Thursday, December 24, 2015

Vayehi, Barnacles and Blessings

Judaism categorically believes that people can change, that they can examine their ways and correct their failings. We do not believe in fate. We contend that our destiny remains in our hands. Otherwise the High Holidays, and the centrality of their message of repentance and turning, would be meaningless. We believe in the possibility of self-renewal. And yet people behave as if we think otherwise.

John W. Gardner once observed in quoting another author: “’The barnacle is confronted with an existential decision about where it's going to live. Once it decides it spends the rest of its life with its head cemented to a rock.’ End of quote. For a good many of us, it comes to that.”

This week we read about the blessings Jacob offers to each of his children. “And Jacob called his sons and said, ‘Come together that I may tell you what is to befall you in days to come.’ The more we read in the portion the more their destinies appear pre-ordained. Their fates seem bound to prior deeds. His blessings mirror popular sentiment that our character is unchanging.

To his eldest Jacob proclaims: “Reuben, you are my first-born, the might and first fruit of my vigor, exceeding in rank and excelling in honor. Unstable as water, you shall excel no longer…” To his youngest Jacob says: “Benjamin is a ravenous wolf; in the morning he consumes the foe, and in the evening he divides the spoil.“ (Genesis 49)

This is not the Torah we teach. This is not the tradition we uphold. We are not barnacles!

And what was Reuben’s sin? He slept with his father’s concubine. One sin, one mistake and Reuben’s destiny is shattered. His good fortune is reversed. His father’s blessing becomes a curse. Where is the forgiveness? Where is the opportunity for change? Jacob echoes popular belief. He gives voice to the fact that too often we bury our heads in the sand, we blame the machinations of others, we offer excuses about circumstances and complain about the troubles of fate. We act as if our destiny is written in stone. Reuben is destined for no good, Jacob declares.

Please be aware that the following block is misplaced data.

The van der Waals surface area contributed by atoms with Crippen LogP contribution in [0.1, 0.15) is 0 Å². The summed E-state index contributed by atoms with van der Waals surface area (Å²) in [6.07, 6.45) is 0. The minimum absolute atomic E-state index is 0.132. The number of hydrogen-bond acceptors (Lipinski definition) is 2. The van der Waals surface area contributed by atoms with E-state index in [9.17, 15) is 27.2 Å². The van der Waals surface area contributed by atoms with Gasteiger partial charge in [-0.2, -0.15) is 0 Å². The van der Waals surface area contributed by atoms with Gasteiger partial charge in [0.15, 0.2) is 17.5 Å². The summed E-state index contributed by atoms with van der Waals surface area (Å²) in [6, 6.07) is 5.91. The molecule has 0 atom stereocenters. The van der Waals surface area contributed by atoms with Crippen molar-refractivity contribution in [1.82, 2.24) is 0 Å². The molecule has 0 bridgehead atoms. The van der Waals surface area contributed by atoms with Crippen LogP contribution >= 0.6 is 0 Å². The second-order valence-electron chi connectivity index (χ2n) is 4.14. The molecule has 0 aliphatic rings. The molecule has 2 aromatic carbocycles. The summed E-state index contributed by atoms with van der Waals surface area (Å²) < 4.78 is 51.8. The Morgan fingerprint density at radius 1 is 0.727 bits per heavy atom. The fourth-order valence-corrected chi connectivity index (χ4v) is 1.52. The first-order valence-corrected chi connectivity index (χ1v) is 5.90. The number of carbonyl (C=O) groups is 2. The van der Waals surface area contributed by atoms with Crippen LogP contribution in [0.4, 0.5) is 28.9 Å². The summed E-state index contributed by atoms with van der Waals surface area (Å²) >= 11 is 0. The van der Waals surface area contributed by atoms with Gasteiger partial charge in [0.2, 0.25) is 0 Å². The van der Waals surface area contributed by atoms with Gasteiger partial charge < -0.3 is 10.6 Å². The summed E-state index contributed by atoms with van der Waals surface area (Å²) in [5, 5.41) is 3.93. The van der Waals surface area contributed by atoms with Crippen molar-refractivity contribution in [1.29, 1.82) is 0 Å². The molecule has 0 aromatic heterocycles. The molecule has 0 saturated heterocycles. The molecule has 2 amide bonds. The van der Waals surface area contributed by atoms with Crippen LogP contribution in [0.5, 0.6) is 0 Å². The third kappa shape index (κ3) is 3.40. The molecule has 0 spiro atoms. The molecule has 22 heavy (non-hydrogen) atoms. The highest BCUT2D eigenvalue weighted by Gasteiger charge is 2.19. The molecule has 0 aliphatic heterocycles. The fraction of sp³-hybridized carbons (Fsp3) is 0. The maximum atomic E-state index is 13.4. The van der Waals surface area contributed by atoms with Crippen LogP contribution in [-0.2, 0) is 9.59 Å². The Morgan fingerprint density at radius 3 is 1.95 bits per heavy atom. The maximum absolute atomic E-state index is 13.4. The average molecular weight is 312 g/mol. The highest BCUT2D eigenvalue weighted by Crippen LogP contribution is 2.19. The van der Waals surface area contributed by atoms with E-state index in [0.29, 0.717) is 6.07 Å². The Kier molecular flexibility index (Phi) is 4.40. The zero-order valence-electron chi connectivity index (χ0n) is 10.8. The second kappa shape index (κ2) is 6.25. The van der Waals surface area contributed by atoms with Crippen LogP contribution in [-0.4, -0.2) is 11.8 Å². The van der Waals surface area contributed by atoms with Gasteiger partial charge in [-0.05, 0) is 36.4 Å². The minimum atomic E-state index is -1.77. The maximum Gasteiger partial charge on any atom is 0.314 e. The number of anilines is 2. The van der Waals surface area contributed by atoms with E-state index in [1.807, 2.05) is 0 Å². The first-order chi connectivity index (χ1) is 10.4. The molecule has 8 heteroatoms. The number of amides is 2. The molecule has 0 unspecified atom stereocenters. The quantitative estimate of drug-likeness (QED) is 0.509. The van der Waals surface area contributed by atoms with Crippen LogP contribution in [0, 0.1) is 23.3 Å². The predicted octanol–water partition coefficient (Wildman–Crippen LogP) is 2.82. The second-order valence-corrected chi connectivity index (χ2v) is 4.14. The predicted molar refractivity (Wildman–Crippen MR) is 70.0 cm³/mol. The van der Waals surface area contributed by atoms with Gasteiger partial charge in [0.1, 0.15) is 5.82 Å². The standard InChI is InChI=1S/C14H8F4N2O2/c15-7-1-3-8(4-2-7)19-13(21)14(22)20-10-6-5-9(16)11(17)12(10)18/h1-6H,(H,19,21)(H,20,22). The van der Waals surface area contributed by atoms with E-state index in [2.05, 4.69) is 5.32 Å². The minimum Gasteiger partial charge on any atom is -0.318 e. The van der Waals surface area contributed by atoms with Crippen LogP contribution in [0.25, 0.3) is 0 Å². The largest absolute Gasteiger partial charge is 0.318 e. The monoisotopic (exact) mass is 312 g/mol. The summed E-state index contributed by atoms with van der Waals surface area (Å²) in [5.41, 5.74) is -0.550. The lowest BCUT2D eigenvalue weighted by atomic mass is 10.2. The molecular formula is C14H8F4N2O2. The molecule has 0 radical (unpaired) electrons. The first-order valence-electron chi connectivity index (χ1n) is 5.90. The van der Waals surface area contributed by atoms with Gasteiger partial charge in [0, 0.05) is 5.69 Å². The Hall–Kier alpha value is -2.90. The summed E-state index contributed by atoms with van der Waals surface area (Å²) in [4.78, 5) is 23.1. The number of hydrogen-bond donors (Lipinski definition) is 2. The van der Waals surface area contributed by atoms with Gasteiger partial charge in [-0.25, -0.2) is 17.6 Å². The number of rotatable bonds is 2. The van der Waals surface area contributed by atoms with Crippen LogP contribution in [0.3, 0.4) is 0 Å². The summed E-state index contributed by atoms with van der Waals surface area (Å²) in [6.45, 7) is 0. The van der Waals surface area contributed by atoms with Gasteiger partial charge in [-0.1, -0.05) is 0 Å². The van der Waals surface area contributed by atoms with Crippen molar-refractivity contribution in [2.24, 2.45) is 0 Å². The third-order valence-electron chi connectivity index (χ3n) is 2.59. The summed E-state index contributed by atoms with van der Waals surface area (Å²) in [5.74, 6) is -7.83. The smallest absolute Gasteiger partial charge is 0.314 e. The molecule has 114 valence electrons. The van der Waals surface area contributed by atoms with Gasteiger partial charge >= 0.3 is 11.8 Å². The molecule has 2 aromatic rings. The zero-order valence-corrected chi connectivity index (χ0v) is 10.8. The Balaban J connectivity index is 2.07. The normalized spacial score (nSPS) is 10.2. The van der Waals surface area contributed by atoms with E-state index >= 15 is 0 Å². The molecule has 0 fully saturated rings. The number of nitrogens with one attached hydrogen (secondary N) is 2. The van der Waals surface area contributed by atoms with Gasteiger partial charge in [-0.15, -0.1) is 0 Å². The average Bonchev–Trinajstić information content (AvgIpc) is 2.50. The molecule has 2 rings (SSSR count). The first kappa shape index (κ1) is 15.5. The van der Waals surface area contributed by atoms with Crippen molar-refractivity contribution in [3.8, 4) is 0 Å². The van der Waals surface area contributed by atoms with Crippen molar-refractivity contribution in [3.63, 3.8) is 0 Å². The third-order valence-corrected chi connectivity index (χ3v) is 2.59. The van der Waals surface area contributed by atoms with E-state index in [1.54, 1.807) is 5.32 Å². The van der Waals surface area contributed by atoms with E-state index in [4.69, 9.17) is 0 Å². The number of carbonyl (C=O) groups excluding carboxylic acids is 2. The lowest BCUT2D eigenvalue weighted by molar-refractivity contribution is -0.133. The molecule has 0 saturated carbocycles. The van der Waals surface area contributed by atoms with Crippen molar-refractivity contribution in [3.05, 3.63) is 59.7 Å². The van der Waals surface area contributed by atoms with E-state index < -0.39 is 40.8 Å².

But we are not our forefather’s sons. And we need not be barnacles. Our destiny is not to be found in the stars. No matter how terrible, and seemingly unforgiveable, the sin we can give shape to a new story. Our lives can be shaped by our own hands. They are not written by parents or grandparents. They are not ordained by prior generations.

Where is this Torah to be discovered? Where is the belief that we can rewrite our future? It is found in Jacob’s sons as well. It is discovered when they turn and stand up for their youngest brother Benjamin. They do not allow him to be thrown in jail as they did years earlier with Joseph. It is uncovered when Judah says in effect: “Take me instead.” This is the model of repentance we teach. We can change. We can make a turn. We can redeem even the most desperate of circumstances. We can reshape our lives and renew our souls.

John Gardner again:
Meaning is not something you stumble across, like the answer to a riddle or the prize in a treasure hunt. Meaning is something you build into your life. You build it out of your own past, out of your affections and loyalties, out of the experience of humankind as it is passed on to you, out of your own talent and understanding, out of the things you believe in, out of the things and people you love, out of the values for which you are willing to sacrifice something. The ingredients are there. You are the only one who can put them together into that unique pattern that will be your life. Let it be a life that has dignity and meaning for you. If it does, then the particular balance of success or failure is of less account.
We need not live as if we are barnacles. Blessings are to be found in our very own hands.

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